What is Sociotechnical and who is writing it?
What does it mean to be sociotechnical?
When something is described as “social,” it suggests an interaction between multiple people. When something is described as “technical,” it suggests a detailed and specialized world, often in engineering or science.
What happens if you combine these two concepts?
If you were to form “technosocial,” it would suggest the impact of technology on society, such as how smartphones have changed our communication habits and social interactions. If, instead, you were to form “sociotechnical,” it would emphasize the interdependent relationship between social systems and technical systems. It suggests how technology and society can co-evolve and influence each other mutually. An example might be the development of public transportation systems, where societal needs and technological capabilities have evolved together.
There is much, much more to say about all this, but before I start, let me first explain a bit more about who I am and why I’m writing Sociotechnical.
Who am I?
My name is Marsh Gardiner, and I’ve spent decades of my professional life working on the product side of technology, from videogames like John Madden Football at Electronic Arts to enterprise software at Google Cloud. Most recently, I served 14 years as product manager for Apigee’s API management platform, from a small startup through our IPO and eventual acquisition and integration into Google Cloud.
As long as I can remember, I’ve been interested in how technology can improve the lives of individuals and groups. Socializing and humanizing technology is my jam.
Writing helps me to organize my thoughts and to refine my ideas. By publishing these posts, I am articulating important aspects of my own mental models so they can be shared and improved. It has been my experience that feedback from others leads to better mental models and better shared understanding, which leads to engineering better worlds.
To that end, whenever you feel strongly about anything that I have written, whether negatively or positively, I want to hear about it! Reach me privately via email or publicly on Mastodon/Threads/Bluesky/LinkedIn (and even X/Twitter if you must).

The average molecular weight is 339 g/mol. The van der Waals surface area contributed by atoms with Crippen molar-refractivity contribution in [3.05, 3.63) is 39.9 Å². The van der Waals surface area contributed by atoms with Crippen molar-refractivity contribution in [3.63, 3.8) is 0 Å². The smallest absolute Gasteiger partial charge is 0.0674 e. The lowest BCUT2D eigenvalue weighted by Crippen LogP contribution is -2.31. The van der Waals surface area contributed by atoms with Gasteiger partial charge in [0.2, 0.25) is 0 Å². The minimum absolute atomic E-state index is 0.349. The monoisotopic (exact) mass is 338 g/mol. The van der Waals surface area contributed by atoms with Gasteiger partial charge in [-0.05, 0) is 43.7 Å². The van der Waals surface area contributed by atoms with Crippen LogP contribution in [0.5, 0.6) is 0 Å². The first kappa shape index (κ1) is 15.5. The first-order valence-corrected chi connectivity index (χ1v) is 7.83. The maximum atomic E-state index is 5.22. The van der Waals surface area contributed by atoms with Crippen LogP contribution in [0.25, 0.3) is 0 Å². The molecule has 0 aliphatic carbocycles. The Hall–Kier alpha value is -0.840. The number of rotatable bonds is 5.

What is sociotechnical (continued)?
The study of how people interact with digital machines is known as “Human Computer Interaction (HCI),” and it can be illuminating to consider how HCI improvements accumulate over time. For example, keeping track of physical activity, such as the number of steps taken in a specific time period. The first pedometers were mechanical. As technology advanced, they became electronic. They then evolved to connect with other systems, which meant that data collection could be automated, reducing the toil of having to transcribe measurements in order to process them.
Over time, technology begins to disappear as improvements compound over time so that devices conform to their users.
So if HCI is about the 1-to-1 interactions between humans and the computers they use, then a sociotechnical system is about the 1-to-many and the many-to-1 interactions between people, facilitated by such technologies as they co-evolve. In that way, sociotechnical is like multiplayer HCI.
A sociotechnical system is a concept that recognizes the intricate and interdependent relationship between social systems (people, cultures, organizations) and technical systems (machines, technology, processes). It's based on the idea that neither the social nor the technical system can be understood or optimized in isolation; they are deeply intertwined and influence each other.
What can you expect to read here on Sociotechnical?
My writings will apply a sociotechnical lens to three specific areas where it may yield insight:
Network-based APIs beyond their technical nature
Platform engineering and the construction of internal development platforms
AI and the potential in Large Language Models (LLMs) to empower more people to participate in technical systems
I hope you find these topics as interesting as I do, and that you'll join me on this journey.
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